[petsc-dev] Adding support memkind allocators in PETSc

Richard Mills rtm at utk.edu
Tue Apr 28 23:54:33 CDT 2015

On Tue, Apr 28, 2015 at 9:35 AM, Jed Brown <jed at jedbrown.org> wrote:

> Richard Mills <rtm at utk.edu> writes:

> Linux provides the mbind(2) and move_pages(2) system calls that enable the
> > user to modify the backing physical pages of virtual address ranges
> within
> > the NUMA architecture, so these can be used to move physical pages
> between
> > NUMA nodes (and high bandwidth on-package memory will be treated as a
> > node).  (A user on a KNL system could actually use move_pages(2) to move
> > between DRAM and MCDRAM, I believe.)
> Really?  That's what I'm asking for.

Yes, I am ~ 99% sure that this is the case, but I will double-check to make

> > But Linux doesn't provide an equivalent way for a user to change the
> > page size of the backing physical pages of an address range, so it's
> > not possible to implement the above memkind_convert() with what Linux
> > currently provides.
> For small allocations, it doesn't matter where the memory is located
> because it's either in cache or it's not.  From what I hear, KNL's
> MCDRAM won't improve latency, so all such allocations may as well go in
> DRAM anyway.  So all I care about are substantial allocations, like
> matrix and vector data.  It's not expensive to allocate those the align
> with page boundaries (provided they are big enough; coarse grids don't
> matter).

Yes, MCDRAM won't help with latency, only bandwidth, so for small
allocations it won't matter.  Following reasoning like what you have above,
a colleague on my team recently developed an "AutoHBW" tool for users who
don't want to modify their code at all.  A user can specify a size
threshold above which allocations should come from MCDRAM, and then the
tool interposes on the malloc() (or other allocator) calls to put the small
stuff in DRAM and the big stuff in MCDRAM.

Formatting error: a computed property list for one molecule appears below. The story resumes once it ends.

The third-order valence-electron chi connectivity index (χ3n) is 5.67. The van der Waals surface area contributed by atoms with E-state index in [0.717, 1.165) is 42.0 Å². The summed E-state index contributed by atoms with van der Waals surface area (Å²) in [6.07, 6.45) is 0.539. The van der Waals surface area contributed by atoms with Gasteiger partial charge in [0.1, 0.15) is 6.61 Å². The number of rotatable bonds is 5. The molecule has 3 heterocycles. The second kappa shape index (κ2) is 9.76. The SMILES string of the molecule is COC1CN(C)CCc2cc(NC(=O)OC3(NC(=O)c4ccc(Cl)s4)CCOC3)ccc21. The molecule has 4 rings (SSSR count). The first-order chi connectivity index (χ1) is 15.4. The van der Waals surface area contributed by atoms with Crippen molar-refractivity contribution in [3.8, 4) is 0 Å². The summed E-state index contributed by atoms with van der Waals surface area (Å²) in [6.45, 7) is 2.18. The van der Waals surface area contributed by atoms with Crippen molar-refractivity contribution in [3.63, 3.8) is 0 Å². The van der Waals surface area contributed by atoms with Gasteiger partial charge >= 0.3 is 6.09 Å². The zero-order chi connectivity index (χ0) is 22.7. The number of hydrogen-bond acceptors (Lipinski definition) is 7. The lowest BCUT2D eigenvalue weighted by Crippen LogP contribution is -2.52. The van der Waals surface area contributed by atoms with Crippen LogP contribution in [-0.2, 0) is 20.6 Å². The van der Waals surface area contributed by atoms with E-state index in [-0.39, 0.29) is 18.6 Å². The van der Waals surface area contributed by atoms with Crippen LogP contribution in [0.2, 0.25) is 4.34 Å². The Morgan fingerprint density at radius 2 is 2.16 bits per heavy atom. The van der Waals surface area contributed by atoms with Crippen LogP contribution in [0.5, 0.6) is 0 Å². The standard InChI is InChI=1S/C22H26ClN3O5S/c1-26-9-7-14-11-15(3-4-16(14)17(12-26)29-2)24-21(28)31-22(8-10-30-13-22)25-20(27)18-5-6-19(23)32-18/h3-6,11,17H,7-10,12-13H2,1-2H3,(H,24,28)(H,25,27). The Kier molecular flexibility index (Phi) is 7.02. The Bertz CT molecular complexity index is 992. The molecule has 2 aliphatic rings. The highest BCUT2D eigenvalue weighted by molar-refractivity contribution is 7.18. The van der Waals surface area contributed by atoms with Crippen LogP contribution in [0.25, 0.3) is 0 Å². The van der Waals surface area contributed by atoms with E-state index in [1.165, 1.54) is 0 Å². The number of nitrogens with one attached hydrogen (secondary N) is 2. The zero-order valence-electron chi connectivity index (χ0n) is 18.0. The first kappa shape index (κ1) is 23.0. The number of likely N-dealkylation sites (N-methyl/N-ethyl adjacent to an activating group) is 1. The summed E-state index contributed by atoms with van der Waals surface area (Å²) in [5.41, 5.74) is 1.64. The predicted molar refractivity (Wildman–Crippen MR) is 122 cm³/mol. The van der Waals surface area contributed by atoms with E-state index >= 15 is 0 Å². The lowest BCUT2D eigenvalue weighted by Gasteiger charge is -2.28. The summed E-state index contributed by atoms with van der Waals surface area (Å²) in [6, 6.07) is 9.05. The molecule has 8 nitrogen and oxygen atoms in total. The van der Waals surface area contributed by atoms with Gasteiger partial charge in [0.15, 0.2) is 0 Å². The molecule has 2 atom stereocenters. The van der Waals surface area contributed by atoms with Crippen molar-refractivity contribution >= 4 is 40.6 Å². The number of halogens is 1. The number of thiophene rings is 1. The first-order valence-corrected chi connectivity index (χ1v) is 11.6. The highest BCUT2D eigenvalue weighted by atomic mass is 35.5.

I think many users are going to want more control than what something like
AutoHBW provides, but, as you say, a lot of the time one will only care
about the the substantial allocations for things like matrices and vectors,
and these also tend to be long lived--plenty of codes will do something
like allocate a matrix for Jacobians once and keep it around for the
lifetime of the run.  Maybe we should consider not using a heap manager for
these allocations, then.  For allocations above some specified threshold,
perhaps we (PETSc) should simply do the appropriate mmap() and mbind()
calls to allocate the pages we need in the desired type of memory, and then
we could use things like use move_pages() if/when appropriate (yes, I know
we don't yet have a good way to make such decisions).  This would mean
PETSc getting more into the lower level details of memory management, but
maybe this is appropriate (an unavoidable) as more kinds of
user-addressable memory get introduced.  I think is actually less horrible
than it sounds, because, really, we would just want to do this for the
largest allocations.  (And this is somewhat analogous to how many malloc()
implementations work, anyway: Use sbrk() for the small stuff, and mmap()
for the big stuff.)

> > If we want to move data from one memory kind to another, I believe that
> we
> > need to be able to deal with the virtual address changing.
> That is a regression relative to move_pages.  Just make move_pages work.
> That's the granularity I've been asking for all along.

Cannot practically be done using a heap manager system like memkind.  But
we can do this if we do our own mmap() calls, as discussed above.

> > Yes, this is a pain because extra bookkeeping is involved.  Maybe we
> > don't want to bother with supporting something like this in PETSc.
> > But I don't know of any good way around this.  I have discussed with
> > Chris the idea of adding support for asynchronously copying pages
> > between different kinds of memory (maybe have a memdup() analog to
> > strdup()) and he had some ideas about how this might be done
> > efficiently.  But, again, I don't know of a good way to move data to a
> > different memory kind while keeping the same virtual address.  If I'm
> > misunderstanding something about what is possible with Linux (or other
> > *nix), please let me know--I'd really like to be wrong on this.
> Moving memory at page granularity is all you can do.  The hardware
> doesn't support virtual-physical mapping at different granularity, so
> there is no way to preserve address without affecting everything sharing
> that page.  But "memkinds" only matter for large allocations.
> Is it a showstopper to have different addresses and do full copies?
> It's more of a mess with threads (requires extra
> synchronization/coordination), but it's sometimes (maybe often)
> feasible.  It's certainly ugly and a debugging nightmare (e.g., you'll
> set a location watchpoint and not see where it was modified because it
> was copied out to a different kind).  We'll also need a system for
> eviction.
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